Homeless by choice for nearly 10 years, Harry Madix says he wasn’t ready for help, even though a lot of services were available. Struggling with addiction, he walked in 1995 into an Uptown homeless organization and got the support he needed to get his life back together.
“I got a second chance,” he says. “It’s like a miracle.”
Madix and 30 others involved with Inspiration Café shared their stories with Karen Skalitzky, who cooked up a book, A Recipe for Hope, Stories of Transformation by People Struggling with Homelessness, which recently won a merit award from the Midwest Independent Publishers Association. The book combines recipes and stories to reveal what makes this Chicago non-profit organization unique: hospitality and relationships.
Although the Northside organization serves homeless and at-risk individuals, guests receive menus and get served table-side by volunteers such as Skalitzky, who has helped with breakfast on Friday mornings for four years. The emphasis on dignity and mutual respect stands out the most, she says.
“I just sat down to talk to people,” Skalitzky said. “And I felt such warmth in that community.”
Skalitzky found the café stories compelling and decided to write them down. To her surprise, several dozen guests and a number of volunteers and staff members agreed to share their stories for A Recipe for Hope.
Skalitzky and Madix will read from the book at the Printer’s Row Book Fair on June 9 at 3 p.m. Joining them on the “Good Eating Stage” will be Chef Dominique Tougne of Bistro 110, who is a member of Inspiration’s board and provided several recipes for the book.
In September 2005, Inspiration opened Café Too, a full-service restaurant in Uptown that’s open to the public seven days a week and serves as a training site. The organization also runs The Living Room Café in Woodlawn and plans to buy an apartment building to provide housing for homeless families in the South Side neighborhood.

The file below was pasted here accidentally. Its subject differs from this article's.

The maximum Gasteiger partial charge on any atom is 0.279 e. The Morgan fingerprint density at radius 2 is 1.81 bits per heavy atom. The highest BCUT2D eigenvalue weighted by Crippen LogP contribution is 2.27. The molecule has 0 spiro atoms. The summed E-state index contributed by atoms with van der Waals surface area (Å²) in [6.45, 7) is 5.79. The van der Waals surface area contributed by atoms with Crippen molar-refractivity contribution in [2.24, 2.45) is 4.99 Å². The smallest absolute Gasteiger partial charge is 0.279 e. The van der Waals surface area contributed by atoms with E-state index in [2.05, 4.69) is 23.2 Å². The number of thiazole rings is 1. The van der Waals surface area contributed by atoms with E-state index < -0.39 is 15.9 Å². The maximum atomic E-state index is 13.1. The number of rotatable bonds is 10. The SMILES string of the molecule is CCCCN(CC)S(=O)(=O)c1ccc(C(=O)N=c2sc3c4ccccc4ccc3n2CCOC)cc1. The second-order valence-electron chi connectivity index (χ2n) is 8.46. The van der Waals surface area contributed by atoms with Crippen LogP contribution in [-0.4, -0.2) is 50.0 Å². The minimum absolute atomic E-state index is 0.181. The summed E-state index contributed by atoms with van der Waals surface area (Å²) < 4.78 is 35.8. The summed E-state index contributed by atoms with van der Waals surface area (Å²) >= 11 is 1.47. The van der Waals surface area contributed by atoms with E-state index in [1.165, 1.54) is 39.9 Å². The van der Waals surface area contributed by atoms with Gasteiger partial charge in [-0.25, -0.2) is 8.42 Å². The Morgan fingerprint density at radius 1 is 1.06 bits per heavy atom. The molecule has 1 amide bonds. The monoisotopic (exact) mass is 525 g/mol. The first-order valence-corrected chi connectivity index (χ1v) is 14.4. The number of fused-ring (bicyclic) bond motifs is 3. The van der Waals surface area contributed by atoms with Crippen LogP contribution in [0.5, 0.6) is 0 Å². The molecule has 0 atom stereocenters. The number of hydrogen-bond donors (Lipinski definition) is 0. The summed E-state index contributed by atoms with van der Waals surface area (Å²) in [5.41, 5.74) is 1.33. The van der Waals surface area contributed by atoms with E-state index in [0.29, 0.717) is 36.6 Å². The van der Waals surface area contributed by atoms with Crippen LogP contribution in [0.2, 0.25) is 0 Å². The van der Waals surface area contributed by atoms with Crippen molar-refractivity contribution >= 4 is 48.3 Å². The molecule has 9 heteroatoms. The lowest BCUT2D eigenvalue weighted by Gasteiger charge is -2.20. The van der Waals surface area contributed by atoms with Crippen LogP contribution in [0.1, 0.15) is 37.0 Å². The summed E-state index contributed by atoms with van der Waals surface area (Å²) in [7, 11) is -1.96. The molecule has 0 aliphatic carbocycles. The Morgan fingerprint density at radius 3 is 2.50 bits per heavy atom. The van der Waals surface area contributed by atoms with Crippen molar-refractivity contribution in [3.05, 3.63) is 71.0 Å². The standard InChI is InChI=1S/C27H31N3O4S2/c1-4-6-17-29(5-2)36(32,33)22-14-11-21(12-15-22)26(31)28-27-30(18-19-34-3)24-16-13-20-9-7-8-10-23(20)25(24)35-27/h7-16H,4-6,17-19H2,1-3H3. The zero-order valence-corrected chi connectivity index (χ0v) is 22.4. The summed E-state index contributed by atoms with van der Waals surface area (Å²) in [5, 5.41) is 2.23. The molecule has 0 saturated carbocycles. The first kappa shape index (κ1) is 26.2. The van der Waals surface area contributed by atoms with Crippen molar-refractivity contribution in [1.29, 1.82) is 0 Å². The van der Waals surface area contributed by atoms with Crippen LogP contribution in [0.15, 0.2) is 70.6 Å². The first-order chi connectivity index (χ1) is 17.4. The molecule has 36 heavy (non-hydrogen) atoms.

“It will be a way for us to help revitalize Woodlawn and create a social service satellite within walking distance of that café,” said John Pfeiffer, the newly promoted executive director of Inspiration Corp., the official name of the non-profit organization.
Arnell Dupree Leggs, kitchen coordinator at The Living Room Café, proudly shows off his food-service license and resume. Leggs says he enjoys cooking and learned a lot in the program, which he completed in 2002. Leggs, who stays with his sister or at a friend’s on the South Side, often visits the Uptown café to reconnect and get additional job placement assistance.
To help individuals like Leggs, Inspiration merged with The Employment Project, a city-wide job training and placement program, in 2006.
To manage the expansion in services that now includes housing and life skills, Inspiration quadrupled its staff to 65 people and its annual budget to nearly $3 million. Inspiration serves about 2,000 individuals each year, Pfeiffer said, and many of them have stay involved with the café.
Madix and Leggs say they found a community that is like family. Madix even met his wife Tasha at Inspiration. The couple, who have two children, were nearly separated because most homeless shelters are not designed for families. The staff helped keep them together, and on June 18, the couple will purchase a home in Rockford, where Madix will retire and spend more time with his children.
“I was honored to be part of Inspiration Café on the ground floor,” Madix said. “I came in hopeless. I had no goals. I was spiritually broken. I’ve seen them change people’s lives here.”
At Home At Work North Side Public Social Issues
homelessness housing inspiration cafe job unemployment uptown